The Election Commission is withdrawing from the plan to install CC (Closed Circuit) cameras in all the polling booths in the upcoming National Assembly elections. The current election commission led by Kazi Habibul Awal took this plan after assuming office. However, this constitutional body now thinks that it will not be possible to implement this plan.
However, multiple high-level sources in the EC have said that after monitoring the election through CCTV in several local governments and national parliament by-elections, the commission feels that 300 parliamentary constituencies across the country will be simultaneously monitored by CCTV. They do not have the capacity to monitor the elections. The commission is now considering whether there is an alternative to prevent vote fraud or fake votes.
The current commission took over in February 2022.
The EC announced its action plan in October of that year ahead of the National Assembly elections. There, they identified 14 challenges or obstacles on the way to making the next 12th National Parliament election fair. The EC also mentioned 19 ways in its action plan to overcome these obstacles. One of them was the installation of CCTV cameras in every polling station.
Since the ‘one-sided’ National Assembly elections in the country in 2014, there has been an increase in incidents of widespread violence, seizure of centers, and looting of ballots in various local government elections. In the 2018 national elections, there were allegations that ballot boxes were stuffed the night before CC cameras voting. In later elections where Electronic Voting Machines (EVMs) were used, new tactics of irregularities were seen. One or more persons influence the voter by positioning themselves outside the voter in the secret voting room (booth). As a result, the voter cannot vote for the candidate of his choice.
In such a context, the EC plans to install CCTV cameras to prevent ‘robbers in polling booths’. The EC also used CCTV cameras in various local government elections including some ci In these polls, the polling situation is monitored centrally through CCTV cameras in the election building in Dhaka. Among them, on July 17, the by-elections of Dhaka-17 constituencies were voted on by paper ballots, and the EC used CCTV cameras there too.
According to several EC sources, the EC is assessing that there has been some benefit from installing CCTV cameras in the polling booths. This has reduced the trend of fraudulent voting, creating a sense of fear among those who tamper with polling stations.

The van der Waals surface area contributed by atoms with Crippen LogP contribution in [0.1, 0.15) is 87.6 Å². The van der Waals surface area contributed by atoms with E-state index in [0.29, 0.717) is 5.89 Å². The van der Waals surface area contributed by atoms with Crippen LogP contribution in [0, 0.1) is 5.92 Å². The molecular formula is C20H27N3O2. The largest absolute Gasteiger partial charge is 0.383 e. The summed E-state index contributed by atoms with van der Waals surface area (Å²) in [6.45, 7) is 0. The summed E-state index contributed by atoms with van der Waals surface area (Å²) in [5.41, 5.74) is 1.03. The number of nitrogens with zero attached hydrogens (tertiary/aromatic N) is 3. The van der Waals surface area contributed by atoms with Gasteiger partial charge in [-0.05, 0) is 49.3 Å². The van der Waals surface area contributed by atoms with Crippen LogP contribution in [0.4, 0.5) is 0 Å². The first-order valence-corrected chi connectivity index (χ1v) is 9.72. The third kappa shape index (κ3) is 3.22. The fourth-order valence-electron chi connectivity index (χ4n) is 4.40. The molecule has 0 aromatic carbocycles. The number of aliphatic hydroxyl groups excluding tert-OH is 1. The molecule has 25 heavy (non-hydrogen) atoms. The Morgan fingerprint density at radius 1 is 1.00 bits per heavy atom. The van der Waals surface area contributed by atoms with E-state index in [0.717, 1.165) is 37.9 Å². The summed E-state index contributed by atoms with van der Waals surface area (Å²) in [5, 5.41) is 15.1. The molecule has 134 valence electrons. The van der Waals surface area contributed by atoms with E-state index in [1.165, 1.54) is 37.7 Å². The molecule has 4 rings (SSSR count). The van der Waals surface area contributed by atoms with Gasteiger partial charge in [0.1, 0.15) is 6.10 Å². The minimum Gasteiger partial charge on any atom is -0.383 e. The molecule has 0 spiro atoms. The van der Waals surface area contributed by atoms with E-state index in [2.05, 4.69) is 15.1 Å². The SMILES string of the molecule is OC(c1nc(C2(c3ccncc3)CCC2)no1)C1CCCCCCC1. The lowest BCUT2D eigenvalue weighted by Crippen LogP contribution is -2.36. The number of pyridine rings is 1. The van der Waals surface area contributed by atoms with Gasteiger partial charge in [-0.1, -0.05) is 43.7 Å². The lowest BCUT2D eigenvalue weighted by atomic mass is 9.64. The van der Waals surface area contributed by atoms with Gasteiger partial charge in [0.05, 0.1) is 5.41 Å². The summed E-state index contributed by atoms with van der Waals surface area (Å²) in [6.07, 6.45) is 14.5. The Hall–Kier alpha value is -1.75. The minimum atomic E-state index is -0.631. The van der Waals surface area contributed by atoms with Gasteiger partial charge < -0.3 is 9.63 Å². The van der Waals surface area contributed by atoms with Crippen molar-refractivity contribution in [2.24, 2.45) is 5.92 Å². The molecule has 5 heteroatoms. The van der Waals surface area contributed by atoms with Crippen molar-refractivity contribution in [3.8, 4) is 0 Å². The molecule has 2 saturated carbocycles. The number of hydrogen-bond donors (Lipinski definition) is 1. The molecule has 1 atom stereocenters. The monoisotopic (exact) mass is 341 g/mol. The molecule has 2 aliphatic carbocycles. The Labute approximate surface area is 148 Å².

Chief Election Commissioner Kazi Habibul Awal also said such things in the media.
The 12th National Assembly elections are scheduled to be held at the end of December this year or at the beginning of January next year. The number of polling stations and booths in the election has not been finalized yet. According to EC sources, there will be 44,000 polling stations in 300 constituencies in the upcoming national elections. And the voting room will be more than two hundred thousand. If one CCTV camera is installed in each room, more than 200,000 cameras will be required.
In order to install two more outside the polling booths, more than 300,000 CCTV cameras will be required. Centrally monitoring CCTV cameras will require a large number of manpower. Again, a big place like a stadium or Bangabandhu International Conference Center will be needed to monitor the matter centrally.
EC officials say that EC’s own manpower is busy with electoral work during elections. It is not possible to provide the manpower required to monitor 3 lakh CC cameras with 300 seats. Again, if the manpower is hired on contract from outside, there is doubt about whether they will monitor properly or not. Even in the elections that the EC has observed on CCTV so far, it has not been possible to keep all the centers under full surveillance. There has also been informal discussion about the use of artificial intelligence in this regard.
But it is time-consuming and expensive.
Election Commissioner Md. Ahsan Habib Khan that the commission has benefited from the use of CCTV cameras in several important elections in the past.
If they are active, it is possible to prevent fake votes. However, the responsible officials of several organizations monitoring the elections say that the election experience of the last decade has shown that the agents of the candidates of the opposition parties could not go to most of the polling stations. As a result, the idea of training polling agents to prevent fraudulent voting is unlikely to yield any effective results.
The issue of CCTV cameras in the polls is more discussed around the by-election of the Gaibandha-5 parliamentary seat. In this by-election held on October 12 last year, the EC installed CCTV cameras in every polling station. There are widespread irregularities in almost all centers. Later EC stopped this vote in the middle.